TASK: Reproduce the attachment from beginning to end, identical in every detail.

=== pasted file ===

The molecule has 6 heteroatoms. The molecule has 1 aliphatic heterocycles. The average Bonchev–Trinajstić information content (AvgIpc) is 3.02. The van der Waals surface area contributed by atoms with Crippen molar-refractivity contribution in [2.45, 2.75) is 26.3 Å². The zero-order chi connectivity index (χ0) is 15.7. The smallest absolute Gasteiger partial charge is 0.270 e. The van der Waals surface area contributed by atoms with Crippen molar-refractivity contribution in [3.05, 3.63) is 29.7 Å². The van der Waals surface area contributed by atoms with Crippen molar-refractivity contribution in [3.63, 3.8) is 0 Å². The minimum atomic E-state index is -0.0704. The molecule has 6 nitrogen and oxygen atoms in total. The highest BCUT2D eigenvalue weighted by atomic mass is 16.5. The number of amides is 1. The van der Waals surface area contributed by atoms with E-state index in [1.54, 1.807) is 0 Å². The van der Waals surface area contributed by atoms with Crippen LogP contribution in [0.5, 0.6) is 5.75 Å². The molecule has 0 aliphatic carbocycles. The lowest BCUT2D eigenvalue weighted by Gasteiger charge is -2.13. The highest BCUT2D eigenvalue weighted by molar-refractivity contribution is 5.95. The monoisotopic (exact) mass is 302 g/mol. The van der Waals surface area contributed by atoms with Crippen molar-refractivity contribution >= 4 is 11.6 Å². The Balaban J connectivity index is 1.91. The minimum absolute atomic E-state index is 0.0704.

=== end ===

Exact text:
The molecule has 6 heteroatoms. The molecule has 1 aliphatic heterocycles. The average Bonchev–Trinajstić information content (AvgIpc) is 3.02. The van der Waals surface area contributed by atoms with Crippen molar-refractivity contribution in [2.45, 2.75) is 26.3 Å². The zero-order chi connectivity index (χ0) is 15.7. The smallest absolute Gasteiger partial charge is 0.270 e. The van der Waals surface area contributed by atoms with Crippen molar-refractivity contribution in [3.05, 3.63) is 29.7 Å². The van der Waals surface area contributed by atoms with Crippen molar-refractivity contribution in [3.63, 3.8) is 0 Å². The minimum atomic E-state index is -0.0704. The molecule has 6 nitrogen and oxygen atoms in total. The highest BCUT2D eigenvalue weighted by atomic mass is 16.5. The number of amides is 1. The van der Waals surface area contributed by atoms with E-state index in [1.54, 1.807) is 0 Å². The van der Waals surface area contributed by atoms with Crippen LogP contribution in [0.5, 0.6) is 5.75 Å². The molecule has 0 aliphatic carbocycles. The lowest BCUT2D eigenvalue weighted by Gasteiger charge is -2.13. The highest BCUT2D eigenvalue weighted by molar-refractivity contribution is 5.95. The monoisotopic (exact) mass is 302 g/mol. The van der Waals surface area contributed by atoms with Crippen molar-refractivity contribution >= 4 is 11.6 Å². The Balaban J connectivity index is 1.91. The minimum absolute atomic E-state index is 0.0704.